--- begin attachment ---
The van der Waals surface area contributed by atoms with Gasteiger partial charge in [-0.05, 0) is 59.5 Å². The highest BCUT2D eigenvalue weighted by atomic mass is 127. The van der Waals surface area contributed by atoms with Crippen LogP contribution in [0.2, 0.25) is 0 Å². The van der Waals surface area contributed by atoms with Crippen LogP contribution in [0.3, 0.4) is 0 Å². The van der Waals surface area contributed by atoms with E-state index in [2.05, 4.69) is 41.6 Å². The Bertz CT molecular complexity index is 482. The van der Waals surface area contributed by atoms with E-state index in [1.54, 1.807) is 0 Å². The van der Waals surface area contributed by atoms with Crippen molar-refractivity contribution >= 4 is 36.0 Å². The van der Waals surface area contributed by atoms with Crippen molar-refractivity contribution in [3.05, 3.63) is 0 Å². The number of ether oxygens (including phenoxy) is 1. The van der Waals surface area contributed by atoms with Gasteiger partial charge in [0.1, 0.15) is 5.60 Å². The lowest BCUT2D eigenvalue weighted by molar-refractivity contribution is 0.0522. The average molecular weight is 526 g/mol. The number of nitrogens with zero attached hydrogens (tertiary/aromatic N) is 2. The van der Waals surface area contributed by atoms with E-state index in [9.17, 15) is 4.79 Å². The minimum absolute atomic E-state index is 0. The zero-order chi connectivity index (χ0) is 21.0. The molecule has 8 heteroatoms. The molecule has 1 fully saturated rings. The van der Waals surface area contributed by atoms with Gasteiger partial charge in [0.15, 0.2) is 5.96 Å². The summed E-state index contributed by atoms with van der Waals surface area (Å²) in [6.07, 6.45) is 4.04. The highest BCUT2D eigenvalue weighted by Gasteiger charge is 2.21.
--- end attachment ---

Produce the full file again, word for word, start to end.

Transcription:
The van der Waals surface area contributed by atoms with Gasteiger partial charge in [-0.05, 0) is 59.5 Å². The highest BCUT2D eigenvalue weighted by atomic mass is 127. The van der Waals surface area contributed by atoms with Crippen LogP contribution in [0.2, 0.25) is 0 Å². The van der Waals surface area contributed by atoms with Crippen LogP contribution in [0.3, 0.4) is 0 Å². The van der Waals surface area contributed by atoms with E-state index in [2.05, 4.69) is 41.6 Å². The Bertz CT molecular complexity index is 482. The van der Waals surface area contributed by atoms with E-state index in [1.54, 1.807) is 0 Å². The van der Waals surface area contributed by atoms with Crippen molar-refractivity contribution >= 4 is 36.0 Å². The van der Waals surface area contributed by atoms with Crippen molar-refractivity contribution in [3.05, 3.63) is 0 Å². The number of ether oxygens (including phenoxy) is 1. The van der Waals surface area contributed by atoms with Gasteiger partial charge in [0.1, 0.15) is 5.60 Å². The lowest BCUT2D eigenvalue weighted by molar-refractivity contribution is 0.0522. The average molecular weight is 526 g/mol. The number of nitrogens with zero attached hydrogens (tertiary/aromatic N) is 2. The van der Waals surface area contributed by atoms with E-state index in [9.17, 15) is 4.79 Å². The minimum absolute atomic E-state index is 0. The zero-order chi connectivity index (χ0) is 21.0. The molecule has 8 heteroatoms. The molecule has 1 fully saturated rings. The van der Waals surface area contributed by atoms with Gasteiger partial charge in [0.15, 0.2) is 5.96 Å². The summed E-state index contributed by atoms with van der Waals surface area (Å²) in [6.07, 6.45) is 4.04. The highest BCUT2D eigenvalue weighted by Gasteiger charge is 2.21.